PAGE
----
By Bill Britt
Alabama Political Reporter
Friday’s ruling by the Alabama Supreme Court to deny Rep. Barry Moore’s writ of mandamus sent a bold message to the corrupt elite of State politics, “No you don’t have 9 of 9 Justices in your pocket.” In its unanimous decision the court rejected politics and allowed the criminal justice system to move forward, unhindered by partisan politics.
Speaker Mike Hubbard’s attorney, J. Mark White, took to the pages of al.com to once again try and spin his losing argument that W. Van Davis and Matt Hart were not lawfully endowed with the power to act in the investigation of Hubbard and others criminal activities.
Hubbard’s white collar criminal defense attorney issued a statement saying, “By denying Rep. Moore’s petition without opinion, today’s ruling leaves unanswered, the fundamental constitutional questions Rep. Moore raised. Those questions remain for another day.”
White’s statement that the court left questions unanswered is either delusional or disingenuous or both. The court’s ruling could not have been clearer: They rejected Moore’s argument completely.
White’s stratagem (not Rep. Moore’s attorney Bill Baxley) to have the case dismissed on the grounds that Attorney General Luther Strange did not have the authority to appoint Davis, was a flawed effort, that depended on the court ruling according to political persuasion and not in accordance with State statute. But White, like his client Hubbard, thinks the courts are tools that can be bent to the will of the well-connected crook.
The Supreme Court led by Chief Justice Roy Moore, executed justice, while showing judicial restraint in its simple denial of Rep. Moore’s writ. An opinion was not necessary nor warranted.
But from the beginning, White has carried out a plan to spin Hubbard’s innocence. White’s method is to backslap or bully his way around the media and even the courts. This is his standard operating procedure, which fits nicely with his client’s own modus operandi. White is not a trial lawyer, he is a fixer.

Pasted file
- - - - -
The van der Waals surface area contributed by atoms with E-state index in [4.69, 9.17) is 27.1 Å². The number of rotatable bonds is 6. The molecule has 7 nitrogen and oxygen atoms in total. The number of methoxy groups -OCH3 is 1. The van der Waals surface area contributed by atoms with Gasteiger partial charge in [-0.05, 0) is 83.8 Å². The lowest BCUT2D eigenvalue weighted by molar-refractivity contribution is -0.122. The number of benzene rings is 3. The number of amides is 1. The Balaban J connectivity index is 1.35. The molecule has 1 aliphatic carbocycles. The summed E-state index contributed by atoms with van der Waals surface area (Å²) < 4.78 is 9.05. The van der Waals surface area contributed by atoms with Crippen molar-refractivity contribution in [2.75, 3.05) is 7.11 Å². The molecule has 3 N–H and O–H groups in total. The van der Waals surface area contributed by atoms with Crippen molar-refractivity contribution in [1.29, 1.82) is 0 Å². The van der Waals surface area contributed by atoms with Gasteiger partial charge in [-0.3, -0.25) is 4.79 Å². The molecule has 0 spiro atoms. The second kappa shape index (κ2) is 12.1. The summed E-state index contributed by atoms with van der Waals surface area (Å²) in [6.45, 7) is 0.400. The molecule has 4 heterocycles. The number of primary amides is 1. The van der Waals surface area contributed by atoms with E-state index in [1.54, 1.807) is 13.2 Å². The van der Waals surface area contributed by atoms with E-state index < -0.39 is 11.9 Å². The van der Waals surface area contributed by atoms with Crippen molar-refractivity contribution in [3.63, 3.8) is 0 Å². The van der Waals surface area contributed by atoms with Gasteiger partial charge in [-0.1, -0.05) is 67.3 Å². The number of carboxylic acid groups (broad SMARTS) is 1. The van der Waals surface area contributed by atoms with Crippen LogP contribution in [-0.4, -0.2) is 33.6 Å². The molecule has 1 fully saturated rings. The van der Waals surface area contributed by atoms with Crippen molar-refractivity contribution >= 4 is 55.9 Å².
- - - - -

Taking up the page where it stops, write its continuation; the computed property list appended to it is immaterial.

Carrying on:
The days leading up to the court’s ruling were filled with an abundance of rumors. The most gratuitous was that the fix was in because former Gov. Bob Riley had convinced the court to rule in Rep. Moore’s favor and by extension, quash any pending indictments against Hubbard.
One of the more common rumors wafting like so much dung stench from Goat Hill, was that Davis and Hart had made a deal with Riley and Hubbard to drop the investigation, “for the good the the Republican party.”
Most of the rumors had more to do with the fact that Hubbard was hosting a pricey fundraiser last week than any actual truth about the investigation.
The aftermath of the Supreme Court’s ruling has generated an atmosphere of jubilation and fear.
The most absurd spin coming from Hubbard loyalists is that Hubbard and Moore were betrayed because White and Baxley are Democrats. The other gem is that the court’s ruling was just the latest in a political battle between warring factions of the Republican party. The fact is that the court did their duty, before the law and the people of this State.
Rep. Moore’s trial is set for September 15, but it is believed that his attorneys will file for a continuance, and that it will most likely be granted.
Even naysayers now believe that Hubbard and others will be indicted, something this publication has predicted all along.
A quote attributed to both Bert Masterson and Earl Wilson states, “Somebody recently figured out that we have 35 million laws to enforce the Ten Commandments.”
It appears the Ten are still present in the court led by Chief Justice Roy Moore.